A Time of Crisis for the UK Learning and Development Industry

A Time of Crisis for the UK Learning and Development Industry
Summary: In this article, part one of my series on saving the UK Learning and Development industry from certain doom, I examine how the L&D industry is struggling to keep up with times and highlight what needs to be done to meet demands and expectations. This is a brutal, no-holds-barred assessment of L&D, taken from my own experiences talking with L&D professionals and research into the state of the industry. Part 2 will establish how – and why – to bring learning and talent training together.

The UK Learning and Development Industry is on Crisis

This is the reality: a terrifying 85% of training roll-outs fail to result in the behavioral change that organizations are aiming for (Brinkerhoff & Apking, 2001).

This fundamental crisis is happening right now for Learning and Development professionals. While they’re quietly confident that their training programs will become more effective year on year (GoodPractice, 2014), senior management does not have the same outlook. As Capita’s 2013 Learning to Change report states:

  • 70% of business leaders said inadequate staff skills is “the biggest threat to their ability to capitalize on economic recovery”
  • 40% raised concerns that half of employees’ skills could “become obsolete”
  • 46% were doubtful of their L&D department’s ability to provide the development needed to move forward and thought that “L&D is failing to deliver the skills needed to fight the recession”.

What a damning reflection of higher-ups’ belief in their L&D departments. Senior management is now becoming more involved and engaged in the future of knowledge-based services (Training Industry Quarterly, Winter 2013), so it’s vital to reach a level of agreement and get them on board with the training plans.

So why do L&D professionals and senior management have such vastly different views of the effectiveness of training programs? It’s certainly great that L&D have the belief that things will improve, but is it unfounded?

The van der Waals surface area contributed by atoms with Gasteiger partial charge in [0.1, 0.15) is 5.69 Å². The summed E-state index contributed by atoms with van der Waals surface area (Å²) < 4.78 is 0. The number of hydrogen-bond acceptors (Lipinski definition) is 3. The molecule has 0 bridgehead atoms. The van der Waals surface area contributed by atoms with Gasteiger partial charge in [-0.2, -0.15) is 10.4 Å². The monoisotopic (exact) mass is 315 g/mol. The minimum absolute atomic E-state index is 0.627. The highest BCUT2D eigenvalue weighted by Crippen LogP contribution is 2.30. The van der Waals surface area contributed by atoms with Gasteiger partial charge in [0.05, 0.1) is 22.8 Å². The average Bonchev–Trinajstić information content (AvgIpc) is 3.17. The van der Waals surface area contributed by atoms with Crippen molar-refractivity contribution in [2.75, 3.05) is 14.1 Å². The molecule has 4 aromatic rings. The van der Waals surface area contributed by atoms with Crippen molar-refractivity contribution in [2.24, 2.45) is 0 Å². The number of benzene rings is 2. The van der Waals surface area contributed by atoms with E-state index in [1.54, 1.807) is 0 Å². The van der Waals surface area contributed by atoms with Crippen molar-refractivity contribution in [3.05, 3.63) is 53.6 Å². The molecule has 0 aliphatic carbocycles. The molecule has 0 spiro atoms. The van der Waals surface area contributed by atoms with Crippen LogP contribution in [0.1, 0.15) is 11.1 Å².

As the folks at GoodPractice say: “For L&D to be truly able to meet the learning needs of the business and have a strong impact on corporate performance, CEOs and senior leaders must view the function as a strategic business partner and not another ‘also-ran’ support function [emphasis mine].”

In order for a training program to be effective, everyone in the organization needs to believe in it – otherwise, why should employees make the effort? Your workers aren’t stupid: if the organization’s heart isn’t in it, they’ll pick up on the doubts and take a blasé attitude to their development. “Why should I bother trying?” they ask. “No one believes it will work anyway…”

To tackle this, L&D professionals need to change how they buy and view technology and deliver content, as well as alter the expectations that come from it. And with 82% of businesses increasing their spending on L&D in 2014 (The Dev Co, 2014), now is the time to really get on board with what technology can offer.

Developments in Learning and Development

Over the past few years, there have been some drastic changes in the L&D landscape:

  • With developments in technology, training is being delivered in all sorts of different ways. No longer are the options for L&D either ‘classroom’ or ‘online’. Rather, training can now be delivered on mobiles, in video format and on social media platforms (The Dev Co, 2014).